A Beginner's Guide to Korean Cuisine

By Lucille Bamber

With Korean cuisine becoming more and more popular, restaurants have opened globally and people can enjoy the spicy, flavourful gastronomy they have to offer internationally. Its unique taste and flavours are thanks to the distinctive historical, cultural and geographical situations the Korean Peninsula finds itself in. So, if you have never tried Korean food, or do not know about it, this is a guide of how and why Korean cuisine came to be.

A Little bit of Korean History

Korea has been around for around half a million years, passing through many eras. However, many cooking styles and traditions have been passed on through the generations. For instance, the reason Korea has so many fermented dishes (such as kimchi and gochujang), was because of a serious lack of oil crops. Korea had no way to fry or bake food, therefore they had to find other ways to cook and preserve it, and fermentation was the easiest way. Grains and seeds were preserved, as opposed to milk like in many western countries, as Koreans began to settle and farm before a large majority of nations.

Rice is a big part of their gastronomy, however, it did not originate from Korea and was introduced in the Three Kingdoms period, making it expensive and sparse. In fact, rice was so precious, it was used as tax in Silla. Because of this, rice was often mixed with other grains, to make it last longer. This is still done in some Korean meals such as boribap and kongbap, despite the increase in rice production.

Meat holds stories within itself. Cows in ancient Korea were considered ‘beasts of burden’ and in many cases were considered equal to servants, or even family members. They were kept and brought up with the intention of consumption only in periods of drought. In the 4th century, when Buddhism was introduced, it was strictly forbidden to eat beef. This was not reversed until the 13th century, when the mongols invaded Korea and lifted this ban. Due to its history, beef is not predominant in Korean traditional cuisine.

If you have spoken to a Korean person before, you have probably heard of Korean pork.  Pork has been used in the Korean diet since the creation of Korea. Its importance in Korean cuisine comes from the fact it was the main animal bred in Korea to consume. A national favourite is samgyeopsal, which is grilled pork belly. However, all parts of a pig (including the head!) are used in all sorts of recipes.

Chicken has also played a big role in Korean cuisine, as uses were found for all parts of its body. From meals like dakgangjeong, to soup broth, to medicinal treatments; chicken has always been of use.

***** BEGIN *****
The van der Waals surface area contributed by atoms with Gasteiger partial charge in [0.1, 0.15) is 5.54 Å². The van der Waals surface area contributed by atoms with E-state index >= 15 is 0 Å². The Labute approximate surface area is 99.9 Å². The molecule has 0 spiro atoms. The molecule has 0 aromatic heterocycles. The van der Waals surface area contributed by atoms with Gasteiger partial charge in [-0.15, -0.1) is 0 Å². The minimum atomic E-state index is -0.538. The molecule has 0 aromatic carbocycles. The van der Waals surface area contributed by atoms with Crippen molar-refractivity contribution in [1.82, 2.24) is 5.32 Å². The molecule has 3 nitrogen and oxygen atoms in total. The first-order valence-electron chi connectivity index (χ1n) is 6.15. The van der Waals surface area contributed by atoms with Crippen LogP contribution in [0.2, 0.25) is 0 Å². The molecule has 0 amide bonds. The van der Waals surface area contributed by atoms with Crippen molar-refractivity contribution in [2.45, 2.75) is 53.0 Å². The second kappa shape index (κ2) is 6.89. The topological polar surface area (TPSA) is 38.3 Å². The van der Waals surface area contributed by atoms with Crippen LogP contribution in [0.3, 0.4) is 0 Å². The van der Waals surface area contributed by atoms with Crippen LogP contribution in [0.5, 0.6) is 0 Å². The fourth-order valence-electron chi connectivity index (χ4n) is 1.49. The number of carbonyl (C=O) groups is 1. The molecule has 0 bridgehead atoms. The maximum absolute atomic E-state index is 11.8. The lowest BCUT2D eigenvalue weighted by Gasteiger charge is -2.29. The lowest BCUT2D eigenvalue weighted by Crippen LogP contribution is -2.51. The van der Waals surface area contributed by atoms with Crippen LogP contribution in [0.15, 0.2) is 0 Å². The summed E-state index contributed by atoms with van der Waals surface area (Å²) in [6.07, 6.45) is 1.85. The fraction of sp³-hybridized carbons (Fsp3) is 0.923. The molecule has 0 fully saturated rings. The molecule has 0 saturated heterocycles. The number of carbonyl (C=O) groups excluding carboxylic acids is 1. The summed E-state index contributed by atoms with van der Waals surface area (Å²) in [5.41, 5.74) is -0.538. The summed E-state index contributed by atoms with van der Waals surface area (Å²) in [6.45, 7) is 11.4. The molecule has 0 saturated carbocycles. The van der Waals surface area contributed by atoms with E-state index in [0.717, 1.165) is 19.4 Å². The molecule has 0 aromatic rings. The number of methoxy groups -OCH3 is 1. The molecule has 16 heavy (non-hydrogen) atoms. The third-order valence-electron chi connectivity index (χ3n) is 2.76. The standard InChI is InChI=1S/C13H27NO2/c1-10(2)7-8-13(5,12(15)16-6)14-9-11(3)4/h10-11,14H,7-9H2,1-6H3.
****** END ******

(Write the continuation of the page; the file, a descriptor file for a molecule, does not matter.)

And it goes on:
Fish and seafood were mostly ‘commoner food,’ as Korea is a peninsula and full of coasts. Since fish and shellfish were easily accessible, they were not worth much, making them unimportant to higher class Koreans.

Understanding Korean Geography

Korean cuisine reflects the geographical position of Korea. As a peninsula, it is surrounded by ocean in the south, east and west; and numerous mountain ranges in the northern border with China. It has many rivers, and mountains inland, as well as rocky ocean fronts. It suffers from both harsh winters and hot summers; and offers calm, rainy autumns and flowery, warm springs. Due to this, the food is extremely varied. From seafood dishes to meat dishes, from hot soups to fresh salads; Korean cuisine has adapted to the weather and geographical differences magnificently. Koreans also had to find out a way to preserve food from these extreme weathers, the best way being fermentation.

Cultural Importance

In Korea, it is not unusual to hear “jal meokkesseumnida” which literally translates to “I will eat well because of your effort.” This is said because good health is very important in Korean culture, and it is believed that an enriched life starts from the stomach and maintained by eating well.

Meals are also important. At the dinner table, everything is shared (with the exception of a bowl of rice and soup). This is because, even if nothing is said, it is a nice moment to share with people.

In conclusion, Korean cuisine has a deep historical, geographical and cultural meaning to it. It is fascinating to see how a lot of the traditional ways have been kept, but there are modern twists have been added too. It definitely adds to the wide variety in Korean dishes. Now that you have a basic knowledge of Korean cuisine, you are ready to explore all the recipes and dishes, and appreciate the ancient richness in every bite!

Written by Lucille Bamber

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